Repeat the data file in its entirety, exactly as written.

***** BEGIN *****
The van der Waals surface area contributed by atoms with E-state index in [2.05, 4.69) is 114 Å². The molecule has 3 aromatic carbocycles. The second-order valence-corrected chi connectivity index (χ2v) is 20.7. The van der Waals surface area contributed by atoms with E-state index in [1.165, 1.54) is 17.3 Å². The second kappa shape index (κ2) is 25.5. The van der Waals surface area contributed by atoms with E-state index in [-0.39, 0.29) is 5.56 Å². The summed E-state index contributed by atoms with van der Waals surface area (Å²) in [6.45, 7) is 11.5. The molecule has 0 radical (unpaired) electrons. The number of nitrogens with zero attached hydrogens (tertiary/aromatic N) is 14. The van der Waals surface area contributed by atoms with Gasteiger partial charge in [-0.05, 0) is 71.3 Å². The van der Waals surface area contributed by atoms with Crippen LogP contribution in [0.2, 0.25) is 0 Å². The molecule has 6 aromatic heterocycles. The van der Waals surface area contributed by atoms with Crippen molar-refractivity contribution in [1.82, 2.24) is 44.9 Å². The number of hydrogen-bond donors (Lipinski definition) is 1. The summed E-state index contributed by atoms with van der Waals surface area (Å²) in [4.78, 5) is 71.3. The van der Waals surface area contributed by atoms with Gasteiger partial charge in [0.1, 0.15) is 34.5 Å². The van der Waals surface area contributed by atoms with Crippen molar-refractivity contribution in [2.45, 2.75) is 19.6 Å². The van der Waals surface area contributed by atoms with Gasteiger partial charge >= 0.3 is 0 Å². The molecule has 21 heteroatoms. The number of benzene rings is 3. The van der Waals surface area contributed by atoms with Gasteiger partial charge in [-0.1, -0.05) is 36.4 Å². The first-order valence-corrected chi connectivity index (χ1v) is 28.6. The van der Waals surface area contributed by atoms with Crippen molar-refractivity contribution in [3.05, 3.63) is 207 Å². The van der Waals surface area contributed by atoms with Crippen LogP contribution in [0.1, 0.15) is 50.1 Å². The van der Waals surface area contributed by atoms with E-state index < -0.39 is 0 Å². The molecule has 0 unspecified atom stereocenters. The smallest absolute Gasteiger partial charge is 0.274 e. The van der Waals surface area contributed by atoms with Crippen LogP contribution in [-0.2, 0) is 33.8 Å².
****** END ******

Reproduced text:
The van der Waals surface area contributed by atoms with E-state index in [2.05, 4.69) is 114 Å². The molecule has 3 aromatic carbocycles. The second-order valence-corrected chi connectivity index (χ2v) is 20.7. The van der Waals surface area contributed by atoms with E-state index in [1.165, 1.54) is 17.3 Å². The second kappa shape index (κ2) is 25.5. The van der Waals surface area contributed by atoms with E-state index in [-0.39, 0.29) is 5.56 Å². The summed E-state index contributed by atoms with van der Waals surface area (Å²) in [6.45, 7) is 11.5. The molecule has 0 radical (unpaired) electrons. The number of nitrogens with zero attached hydrogens (tertiary/aromatic N) is 14. The van der Waals surface area contributed by atoms with Gasteiger partial charge in [-0.05, 0) is 71.3 Å². The van der Waals surface area contributed by atoms with Crippen LogP contribution in [0.2, 0.25) is 0 Å². The molecule has 6 aromatic heterocycles. The van der Waals surface area contributed by atoms with Crippen molar-refractivity contribution in [1.82, 2.24) is 44.9 Å². The number of hydrogen-bond donors (Lipinski definition) is 1. The summed E-state index contributed by atoms with van der Waals surface area (Å²) in [4.78, 5) is 71.3. The van der Waals surface area contributed by atoms with Gasteiger partial charge in [0.1, 0.15) is 34.5 Å². The van der Waals surface area contributed by atoms with Crippen molar-refractivity contribution in [2.45, 2.75) is 19.6 Å². The van der Waals surface area contributed by atoms with Gasteiger partial charge >= 0.3 is 0 Å². The molecule has 21 heteroatoms. The number of benzene rings is 3. The van der Waals surface area contributed by atoms with Gasteiger partial charge in [-0.1, -0.05) is 36.4 Å². The first-order valence-corrected chi connectivity index (χ1v) is 28.6. The van der Waals surface area contributed by atoms with Crippen molar-refractivity contribution in [3.05, 3.63) is 207 Å². The van der Waals surface area contributed by atoms with Crippen LogP contribution in [0.1, 0.15) is 50.1 Å². The van der Waals surface area contributed by atoms with E-state index < -0.39 is 0 Å². The molecule has 0 unspecified atom stereocenters. The smallest absolute Gasteiger partial charge is 0.274 e. The van der Waals surface area contributed by atoms with Crippen LogP contribution in [-0.2, 0) is 33.8 Å².